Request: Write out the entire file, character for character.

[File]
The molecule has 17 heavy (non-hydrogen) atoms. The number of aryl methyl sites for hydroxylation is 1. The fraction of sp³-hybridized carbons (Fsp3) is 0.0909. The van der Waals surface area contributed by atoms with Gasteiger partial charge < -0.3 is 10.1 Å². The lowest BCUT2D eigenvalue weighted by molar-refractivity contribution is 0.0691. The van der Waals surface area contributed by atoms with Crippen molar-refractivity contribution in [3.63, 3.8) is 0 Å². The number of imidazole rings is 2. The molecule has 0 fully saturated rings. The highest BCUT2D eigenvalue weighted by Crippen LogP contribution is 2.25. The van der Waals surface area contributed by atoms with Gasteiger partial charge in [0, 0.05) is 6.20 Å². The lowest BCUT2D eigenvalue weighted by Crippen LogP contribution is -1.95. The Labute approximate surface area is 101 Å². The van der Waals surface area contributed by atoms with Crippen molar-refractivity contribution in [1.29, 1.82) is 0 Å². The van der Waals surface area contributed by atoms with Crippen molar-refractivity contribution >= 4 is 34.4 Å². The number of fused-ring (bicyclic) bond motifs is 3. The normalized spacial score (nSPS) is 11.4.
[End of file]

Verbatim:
The molecule has 17 heavy (non-hydrogen) atoms. The number of aryl methyl sites for hydroxylation is 1. The fraction of sp³-hybridized carbons (Fsp3) is 0.0909. The van der Waals surface area contributed by atoms with Gasteiger partial charge < -0.3 is 10.1 Å². The lowest BCUT2D eigenvalue weighted by molar-refractivity contribution is 0.0691. The van der Waals surface area contributed by atoms with Crippen molar-refractivity contribution in [3.63, 3.8) is 0 Å². The number of imidazole rings is 2. The molecule has 0 fully saturated rings. The highest BCUT2D eigenvalue weighted by Crippen LogP contribution is 2.25. The van der Waals surface area contributed by atoms with Gasteiger partial charge in [0, 0.05) is 6.20 Å². The lowest BCUT2D eigenvalue weighted by Crippen LogP contribution is -1.95. The Labute approximate surface area is 101 Å². The van der Waals surface area contributed by atoms with Crippen molar-refractivity contribution in [1.29, 1.82) is 0 Å². The van der Waals surface area contributed by atoms with Crippen molar-refractivity contribution >= 4 is 34.4 Å². The number of fused-ring (bicyclic) bond motifs is 3. The normalized spacial score (nSPS) is 11.4.